Rounding out the Southampton summer season, the gallery presents an intimate exhibition of rarely seen works on paper by acclaimed late artist Luchita Hurtado.
On view from 13 August, approximately fifteen works from Hurtado’s I Am series spotlight the uniquely poetic way in which she channeled her lifelong fascination with corporality and self-affirmation into powerful yet delicate images in charcoal, crayon, graphite, ink, and gouache. These deeply personal self-portraits find the artist exchanging her own visual perspective with that of the viewer.
These drawings and paintings on paper allow viewers to inhabit Hurtado’s gaze—to look down onto fragments of her body as if it was their own—through the use of dramatic foreshortening and tight cropping. Thus, Hurtado’s breasts, stomach, arms, hands, legs, and feet, shown from a perspective seldom offered in the history of portraiture, become those of the viewer.
Reinforcing the quiet privacy of these scenes, Hurtado is often depicted performing such quotidian activities as reading, holding a spoon, or simply taking a step. The quickness of the artist’s ink marks, delicate application of paint, and soft rubbing of charcoal amplify the immediacy and poignancy of these works.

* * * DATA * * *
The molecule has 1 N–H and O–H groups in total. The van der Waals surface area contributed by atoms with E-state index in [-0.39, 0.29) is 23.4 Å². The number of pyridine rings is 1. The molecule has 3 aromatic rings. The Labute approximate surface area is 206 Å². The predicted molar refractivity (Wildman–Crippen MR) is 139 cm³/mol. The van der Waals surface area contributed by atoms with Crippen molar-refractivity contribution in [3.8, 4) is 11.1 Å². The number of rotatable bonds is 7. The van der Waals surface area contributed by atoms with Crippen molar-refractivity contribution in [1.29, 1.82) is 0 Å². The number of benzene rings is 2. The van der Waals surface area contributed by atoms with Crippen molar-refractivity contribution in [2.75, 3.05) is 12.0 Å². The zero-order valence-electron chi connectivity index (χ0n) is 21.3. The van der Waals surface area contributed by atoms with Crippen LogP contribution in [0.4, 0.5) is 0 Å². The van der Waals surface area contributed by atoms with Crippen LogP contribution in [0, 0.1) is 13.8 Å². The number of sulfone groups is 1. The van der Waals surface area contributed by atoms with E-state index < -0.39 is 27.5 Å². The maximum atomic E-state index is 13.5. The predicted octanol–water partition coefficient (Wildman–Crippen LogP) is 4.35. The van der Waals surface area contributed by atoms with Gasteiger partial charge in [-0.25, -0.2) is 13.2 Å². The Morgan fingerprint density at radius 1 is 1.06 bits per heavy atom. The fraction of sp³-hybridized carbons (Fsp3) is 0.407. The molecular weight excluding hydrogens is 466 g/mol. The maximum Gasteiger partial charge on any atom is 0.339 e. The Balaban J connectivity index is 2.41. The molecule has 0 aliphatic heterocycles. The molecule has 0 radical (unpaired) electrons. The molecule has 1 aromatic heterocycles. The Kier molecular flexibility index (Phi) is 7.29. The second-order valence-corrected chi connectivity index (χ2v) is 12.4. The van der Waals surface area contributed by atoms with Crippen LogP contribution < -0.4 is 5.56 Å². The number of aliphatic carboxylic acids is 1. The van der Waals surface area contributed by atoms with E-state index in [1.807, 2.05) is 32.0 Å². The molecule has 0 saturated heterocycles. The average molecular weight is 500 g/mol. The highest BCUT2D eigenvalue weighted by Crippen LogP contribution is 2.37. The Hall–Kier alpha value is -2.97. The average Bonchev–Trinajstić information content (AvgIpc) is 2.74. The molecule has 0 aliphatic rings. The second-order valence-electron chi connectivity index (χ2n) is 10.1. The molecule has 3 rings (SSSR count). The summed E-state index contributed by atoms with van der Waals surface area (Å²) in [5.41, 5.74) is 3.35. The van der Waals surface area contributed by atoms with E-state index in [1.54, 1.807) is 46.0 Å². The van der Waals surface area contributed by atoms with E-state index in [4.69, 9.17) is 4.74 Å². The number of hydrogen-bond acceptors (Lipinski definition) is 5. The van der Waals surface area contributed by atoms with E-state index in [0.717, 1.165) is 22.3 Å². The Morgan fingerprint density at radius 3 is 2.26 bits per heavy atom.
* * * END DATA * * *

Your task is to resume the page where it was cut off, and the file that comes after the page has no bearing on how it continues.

Hurtado began the I Am series (which includes both works on paper and on canvas) in the late 1960s and continued the series while living in Santiago, Chile, with her husband, the painter Lee Mullican, and their two sons. While in Chile, Hurtado used her closet as a studio; its confined dimensions contributed to the dramatic perspective and lighting—often just a beam of light through the closet door—in the final images.
Born in Maiquetía, Venezuela, in 1920, Luchita Hurtado dedicated over eighty years of her extensive oeuvre to the investigation of universality and transcendence. Developing her artistic vocabulary through a coalescence of abstraction, mysticism, corporality and landscape, the breadth of her experimentation with unconventional techniques, materials and styles speak to the multicultural and experiential contexts that shaped her life and career. Hurtado emigrated to the United States in 1928, settling in New York where she attended classes at the Art Students League. She relocated to Mexico City in the late 1940s and then moved to San Francisco Bay in the following decade. Eventually, Hurtado settled in Santa Monica, California and frequently visited her second home in Taos, New Mexico.